Key medical figures:
- 90,470 outpatient consultations
- 10,750 group and individual mental health consultations
- 335 patients started TB treatment
Colombians living in conflict zones have to contend not only with chronic violence but also with geographical, cultural, administrative and financial barriers to healthcare.
In the southern departments of Cauca, Nariño, Caquetá and Putumayo, Médecins Sans Frontières (MSF) operated mobile clinics and fixed health posts throughout the year, offering basic healthcare and vaccinations, sexual and reproductive healthcare, including family planning and antenatal care, and referrals for emergencies.
People traumatised by regular exposure to violence rarely have access to public mental health services. MSF provides psychological assistance through clinical consultations, counselling sessions and community work. Staff saw a steady growth in the number of patients using services, carrying out 5,400 mental health consultations and providing medical and psychological care to nearly 200 victims of sexual violence. Group activities to promote good health and raise awareness of mental health issues reached 38,400 people.
Violent attacks by armed groups forced people to leave their homes in seven separate incidents. MSF distributed medical supplies and relief items to local health facilities and provided direct medical and psychological care to a total of 16,000 people.
Meeting health needs in Buenaventura
Thousands of people live in slum conditions in the Pacific seaport of Buenaventura. Tuberculosis (TB) is one of several public health concerns. MSF supports the National TB Control Programme in the detection and treatment of the disease, including the more difficult to treat drug-resistant TB (DR-TB). By the end of the year, 285 new TB patients had begun treatment, and 60 were undergoing treatment for DR-TB.
An MSF health facility also offers treatment for victims of sexual violence, sexual and reproductive healthcare for teenagers and medical care for children. More than 13,000 consultations were held. As this facility is more easily accessible for patients, activities were concentrated here and a second clinic in the island part of the city was closed in February.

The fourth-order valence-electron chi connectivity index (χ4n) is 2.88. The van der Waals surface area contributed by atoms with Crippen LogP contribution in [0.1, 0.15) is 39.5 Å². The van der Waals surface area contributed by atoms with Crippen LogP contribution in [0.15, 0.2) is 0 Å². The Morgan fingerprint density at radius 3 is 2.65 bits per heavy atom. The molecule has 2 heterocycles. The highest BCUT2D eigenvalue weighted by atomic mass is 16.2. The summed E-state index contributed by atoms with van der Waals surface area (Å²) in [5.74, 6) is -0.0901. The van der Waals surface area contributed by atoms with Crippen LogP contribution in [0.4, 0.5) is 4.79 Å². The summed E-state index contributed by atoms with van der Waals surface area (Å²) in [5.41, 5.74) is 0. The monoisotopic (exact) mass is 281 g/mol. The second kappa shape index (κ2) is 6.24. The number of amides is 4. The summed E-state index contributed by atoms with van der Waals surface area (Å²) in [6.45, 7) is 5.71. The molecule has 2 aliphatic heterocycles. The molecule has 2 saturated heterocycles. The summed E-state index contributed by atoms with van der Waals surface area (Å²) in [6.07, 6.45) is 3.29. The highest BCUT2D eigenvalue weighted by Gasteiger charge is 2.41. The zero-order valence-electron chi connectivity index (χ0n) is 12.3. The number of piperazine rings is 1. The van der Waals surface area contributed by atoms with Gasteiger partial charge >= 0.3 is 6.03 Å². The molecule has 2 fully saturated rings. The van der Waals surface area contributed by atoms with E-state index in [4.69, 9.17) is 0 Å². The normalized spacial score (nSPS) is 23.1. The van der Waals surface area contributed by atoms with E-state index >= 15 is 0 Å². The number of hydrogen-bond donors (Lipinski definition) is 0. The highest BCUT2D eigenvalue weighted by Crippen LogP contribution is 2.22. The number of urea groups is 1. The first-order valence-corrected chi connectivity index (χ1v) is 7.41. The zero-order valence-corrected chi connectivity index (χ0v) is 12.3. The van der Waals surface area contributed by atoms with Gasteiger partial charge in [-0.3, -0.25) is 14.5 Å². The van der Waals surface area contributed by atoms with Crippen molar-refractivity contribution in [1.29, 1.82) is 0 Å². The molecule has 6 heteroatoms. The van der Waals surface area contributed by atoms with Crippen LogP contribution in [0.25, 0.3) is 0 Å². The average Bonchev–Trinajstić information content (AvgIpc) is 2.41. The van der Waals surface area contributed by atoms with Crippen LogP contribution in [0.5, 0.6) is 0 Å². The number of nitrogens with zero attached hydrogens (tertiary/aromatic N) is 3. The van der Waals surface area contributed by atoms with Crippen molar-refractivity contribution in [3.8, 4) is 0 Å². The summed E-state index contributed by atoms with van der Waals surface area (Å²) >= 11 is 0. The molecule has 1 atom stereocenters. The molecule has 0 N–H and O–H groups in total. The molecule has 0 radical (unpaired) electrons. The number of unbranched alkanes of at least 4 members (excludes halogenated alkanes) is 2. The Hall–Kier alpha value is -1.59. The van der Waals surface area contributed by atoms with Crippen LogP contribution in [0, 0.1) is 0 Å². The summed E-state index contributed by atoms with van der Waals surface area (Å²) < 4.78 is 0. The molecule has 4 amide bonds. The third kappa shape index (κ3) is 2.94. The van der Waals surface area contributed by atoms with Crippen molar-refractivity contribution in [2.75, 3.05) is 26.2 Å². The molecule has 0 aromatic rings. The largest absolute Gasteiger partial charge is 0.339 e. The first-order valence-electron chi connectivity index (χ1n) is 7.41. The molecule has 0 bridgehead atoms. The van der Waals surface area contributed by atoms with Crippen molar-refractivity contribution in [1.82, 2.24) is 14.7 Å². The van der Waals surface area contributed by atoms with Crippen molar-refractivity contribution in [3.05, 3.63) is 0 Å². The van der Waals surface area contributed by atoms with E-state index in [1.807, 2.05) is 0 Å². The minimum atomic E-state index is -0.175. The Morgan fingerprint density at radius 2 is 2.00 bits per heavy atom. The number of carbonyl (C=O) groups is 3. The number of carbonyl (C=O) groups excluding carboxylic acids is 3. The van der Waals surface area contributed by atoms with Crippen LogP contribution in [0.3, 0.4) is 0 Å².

Work to ensure a safe water supply and prevent disease in the areas of Los Angeles and Pampalinda was completed at the end of the year.
The Chagas programme in Norte de Santander was closed in September, after 10 years of activity. Patient numbers had fallen: of 2,250 screened for Chagas in 2012, 43 were diagnosed with the disease and received treatment. Patient care was handed over to the Ministry of Health, while the Pan American Health Organization took over the monitoring of the programme.
In July, MSF handed over the River Atrato programme, based in Riosucio, to the Ministry of Health. The team had been providing basic and mental healthcare, reproductive healthcare and assistance to victims of sexual violence through a clinic, as well as mobile outreach to four communities.
MSF continues to advocate around three main issues of concern in Colombia: healthcare access, the effects of conflict on mental health and the urgent need for mental health support, and awareness of and treatment for sexual violence.
Alicia* received mental health support from MSF in Cauca department.
Look, this is all so hard… The day you least think about it, there are combats or explosions in our town. All the time there has been this anxiety. That is what produces my poor health. Before, I didn’t feel the pain that I now feel. Now, every day I feel bad. I can’t sleep… One feels bad, and one thinks: until when do you have to live in this situation? If I had somewhere to go, I would go, but regrettably I don’t.
*The patient’s name has been changed.
No. staff end 2012: 284
Year MSF first worked in the country: 1985